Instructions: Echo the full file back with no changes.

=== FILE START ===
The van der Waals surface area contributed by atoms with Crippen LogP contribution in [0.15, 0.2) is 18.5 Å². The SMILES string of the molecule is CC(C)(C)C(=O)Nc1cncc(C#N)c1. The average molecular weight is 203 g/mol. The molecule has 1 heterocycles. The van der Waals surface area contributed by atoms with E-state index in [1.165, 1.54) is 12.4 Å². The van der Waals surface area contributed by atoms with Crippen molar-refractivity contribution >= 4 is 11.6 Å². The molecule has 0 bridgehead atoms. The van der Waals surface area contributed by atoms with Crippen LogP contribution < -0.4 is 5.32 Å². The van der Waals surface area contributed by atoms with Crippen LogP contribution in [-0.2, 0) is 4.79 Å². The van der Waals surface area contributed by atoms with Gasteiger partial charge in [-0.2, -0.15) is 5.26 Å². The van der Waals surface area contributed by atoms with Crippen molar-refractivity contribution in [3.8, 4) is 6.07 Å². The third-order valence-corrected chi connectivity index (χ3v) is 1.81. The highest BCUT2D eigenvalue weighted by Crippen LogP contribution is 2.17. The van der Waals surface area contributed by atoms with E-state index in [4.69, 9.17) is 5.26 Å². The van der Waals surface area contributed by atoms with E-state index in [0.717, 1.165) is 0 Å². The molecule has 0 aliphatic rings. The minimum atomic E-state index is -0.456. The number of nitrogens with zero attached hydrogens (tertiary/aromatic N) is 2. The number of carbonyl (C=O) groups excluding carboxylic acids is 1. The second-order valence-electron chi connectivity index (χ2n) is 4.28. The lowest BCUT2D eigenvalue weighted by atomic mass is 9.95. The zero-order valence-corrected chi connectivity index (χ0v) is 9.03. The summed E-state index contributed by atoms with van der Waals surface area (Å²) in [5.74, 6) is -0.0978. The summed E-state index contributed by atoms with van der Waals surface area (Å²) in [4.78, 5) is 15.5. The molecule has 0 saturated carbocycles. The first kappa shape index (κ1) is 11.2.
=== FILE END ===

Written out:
The van der Waals surface area contributed by atoms with Crippen LogP contribution in [0.15, 0.2) is 18.5 Å². The SMILES string of the molecule is CC(C)(C)C(=O)Nc1cncc(C#N)c1. The average molecular weight is 203 g/mol. The molecule has 1 heterocycles. The van der Waals surface area contributed by atoms with E-state index in [1.165, 1.54) is 12.4 Å². The van der Waals surface area contributed by atoms with Crippen molar-refractivity contribution >= 4 is 11.6 Å². The molecule has 0 bridgehead atoms. The van der Waals surface area contributed by atoms with Crippen LogP contribution < -0.4 is 5.32 Å². The van der Waals surface area contributed by atoms with Crippen LogP contribution in [-0.2, 0) is 4.79 Å². The van der Waals surface area contributed by atoms with Gasteiger partial charge in [-0.2, -0.15) is 5.26 Å². The van der Waals surface area contributed by atoms with Crippen molar-refractivity contribution in [3.8, 4) is 6.07 Å². The third-order valence-corrected chi connectivity index (χ3v) is 1.81. The highest BCUT2D eigenvalue weighted by Crippen LogP contribution is 2.17. The van der Waals surface area contributed by atoms with E-state index in [4.69, 9.17) is 5.26 Å². The van der Waals surface area contributed by atoms with E-state index in [0.717, 1.165) is 0 Å². The molecule has 0 aliphatic rings. The minimum atomic E-state index is -0.456. The number of nitrogens with zero attached hydrogens (tertiary/aromatic N) is 2. The number of carbonyl (C=O) groups excluding carboxylic acids is 1. The second-order valence-electron chi connectivity index (χ2n) is 4.28. The lowest BCUT2D eigenvalue weighted by atomic mass is 9.95. The zero-order valence-corrected chi connectivity index (χ0v) is 9.03. The summed E-state index contributed by atoms with van der Waals surface area (Å²) in [5.74, 6) is -0.0978. The summed E-state index contributed by atoms with van der Waals surface area (Å²) in [4.78, 5) is 15.5. The molecule has 0 saturated carbocycles. The first kappa shape index (κ1) is 11.2.